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Benign prostatic hyperplasia (BPH), or an enlarged prostate, affects many men as they age. In fact, about 50 percent of men ages 50 to 60 and 90 percent of men over 80 have BPH. Because BPH is so common, it’s vital that people receive quality treatment such as GreenLight laser surgery that can help alleviate their symptoms.
GreenLight laser surgery relieves BPH symptoms that often interfere with men’s everyday lives, such as:
- Difficulty beginning urination
- Frequent or urgent need to urinate
- Urinary retention, or the inability to completely empty the bladder
- Waking up throughout the night to urinate
- Weak urine stream or a stream that stops and starts
The procedure is also less invasive than other BPH treatment options, so patients typically recover quicker.
We saw one patient who was in and out of emergency rooms for several months because he kept experiencing difficulty urinating and had a lot of pain due to urinary retention. While in the emergency room, he would have a catheter—a thin tube that drains the bladder—placed and removed, and he would be OK for a few days before symptoms returned. He eventually opted for GreenLight laser surgery. Following the procedure, his stream was normal, like it was in his 20s. Not only could he sit through meetings at work with no issues, but he could even watch nine innings of a baseball game without having to use the bathroom.
LISTEN: Dr. Marchalik discusses GreenLight laser surgery for BPH in the Medical Intel podcast.
How Does GreenLight Laser Surgery Work?
During GreenLight laser surgery, we vaporize prostate tissue that is blocking the outlet of the bladder. We do this by placing a scope near the prostate while patients are under anesthesia and using it to guide a laser fiber up to the prostate to gently vaporize the prostatic tissue. The laser is absorbed by hemoglobin molecules in the red blood cells during the process, which results in less bleeding than other treatments. After we eliminate the prostatic tissue, individuals return home with a urinary catheter that they either remove themselves or at the hospital the next day.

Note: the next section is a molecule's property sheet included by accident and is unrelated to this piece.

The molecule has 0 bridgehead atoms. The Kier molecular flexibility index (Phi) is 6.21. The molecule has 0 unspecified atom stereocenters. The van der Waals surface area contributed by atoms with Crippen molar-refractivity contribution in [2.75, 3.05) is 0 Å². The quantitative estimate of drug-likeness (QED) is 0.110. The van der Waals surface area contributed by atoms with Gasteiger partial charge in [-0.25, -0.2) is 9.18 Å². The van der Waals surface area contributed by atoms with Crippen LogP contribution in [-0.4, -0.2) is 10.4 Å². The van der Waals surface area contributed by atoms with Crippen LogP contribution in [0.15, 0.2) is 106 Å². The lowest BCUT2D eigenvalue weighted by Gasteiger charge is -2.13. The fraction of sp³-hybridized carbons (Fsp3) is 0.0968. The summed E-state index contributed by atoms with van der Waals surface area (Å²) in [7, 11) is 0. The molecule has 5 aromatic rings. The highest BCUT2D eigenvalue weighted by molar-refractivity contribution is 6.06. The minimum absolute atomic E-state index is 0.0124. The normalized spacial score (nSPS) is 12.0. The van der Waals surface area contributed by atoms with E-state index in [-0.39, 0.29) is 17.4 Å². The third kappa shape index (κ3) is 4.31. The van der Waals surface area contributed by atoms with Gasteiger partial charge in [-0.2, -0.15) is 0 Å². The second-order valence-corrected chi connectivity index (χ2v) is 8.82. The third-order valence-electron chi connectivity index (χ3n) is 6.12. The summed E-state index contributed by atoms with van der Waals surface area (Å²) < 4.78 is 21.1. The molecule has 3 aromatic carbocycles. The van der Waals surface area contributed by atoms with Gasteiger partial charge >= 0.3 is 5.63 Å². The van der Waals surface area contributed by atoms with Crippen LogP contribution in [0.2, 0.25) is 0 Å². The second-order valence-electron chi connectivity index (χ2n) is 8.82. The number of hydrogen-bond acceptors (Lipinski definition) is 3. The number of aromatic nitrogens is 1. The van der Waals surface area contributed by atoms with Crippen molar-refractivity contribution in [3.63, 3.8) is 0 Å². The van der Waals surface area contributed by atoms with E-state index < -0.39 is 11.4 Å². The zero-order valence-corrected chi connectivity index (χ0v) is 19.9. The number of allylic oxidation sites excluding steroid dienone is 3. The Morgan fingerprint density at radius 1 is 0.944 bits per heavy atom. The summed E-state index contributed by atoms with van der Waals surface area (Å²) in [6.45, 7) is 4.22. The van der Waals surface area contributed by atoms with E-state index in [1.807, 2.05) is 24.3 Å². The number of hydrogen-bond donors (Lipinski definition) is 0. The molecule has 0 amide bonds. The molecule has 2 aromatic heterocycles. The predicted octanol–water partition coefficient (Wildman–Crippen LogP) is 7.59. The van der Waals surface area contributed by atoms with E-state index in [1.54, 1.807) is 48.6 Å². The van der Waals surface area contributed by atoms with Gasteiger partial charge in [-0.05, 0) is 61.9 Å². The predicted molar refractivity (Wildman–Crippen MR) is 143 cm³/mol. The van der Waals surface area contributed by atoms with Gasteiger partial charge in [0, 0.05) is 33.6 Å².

Other treatment options, such as transurethral resection of the prostate (TURP), surgically shaves the prostate down from the inside. Surgeons primarily used TURP to treat BPH in the past and typically it’s just as effective as GreenLight laser surgery in the long run. But TURP can be more invasive, requiring patients to stay the night at the hospital, and can result in longer recoveries. Patients who undergo TURP also often have a longer period until the bleeding in their urine resolves.
How is BPH Diagnosed, and Who’s a Candidate?
We typically diagnose BPH after hearing of a patient’s symptoms, most commonly the frequent or urgent need to urinate. We often ask patients to complete questionnaires to measure the extent to which their symptoms bother them, as well as the strength of their urine stream. Ultimately, if a man has problems urinating, we determine if it’s BPH by measuring the size of their prostate via an ultrasound and evaluate the appearance of their prostate with a cystoscopy, a procedure that uses a small camera to identify signs of BPH, such as the narrowing of the urethra where it passes through the prostate gland.
#BPH is often first recognized when men have the frequent or urgent need to urinate. Once this is determined, patients usually complete a questionnaire and may undergo various studies to confirm an #enlargedprostate. https://bit.ly/2Z0Tkbu via @MedStarWHCClick to Tweet
The best candidates for GreenLight laser surgery are men who want a treatment option that is going to last long-term. While most men are candidates for the surgery, it’s not the right option for everyone (for example, men with BPH who plan to have children). Following a GreenLight laser surgery, patients can experience retrograde ejaculation, where semen travels backward into the bladder during sex rather than exiting through the penis. Men who can’t or don’t want to go under anesthesia also are not good candidates for this procedure.
What Risks are There?
As with any surgery, there are inherent risks associated with anesthesia. But for the surgery itself, about three-quarters of guys we see who undergo this procedure develop the previously mentioned retrograde ejaculation, although, this complication doesn’t affect their ability to orgasm or have erections.
Furthermore, about three to five percent of men we see develop urinary incontinence, which is when a few drops of urine leak out when they sneeze, cough, or do some strenuous activity. For many guys, it goes away after a few weeks. For some, the side effects can be long-lasting.
We have an exceptional track record of performing advanced GreenLight laser surgery at MedStar Washington Hospital Center—even for some men who have especially large prostates. If you’re experiencing symptoms, speak to your doctor to discuss whether GreenLight laser surgery might be a good option for you.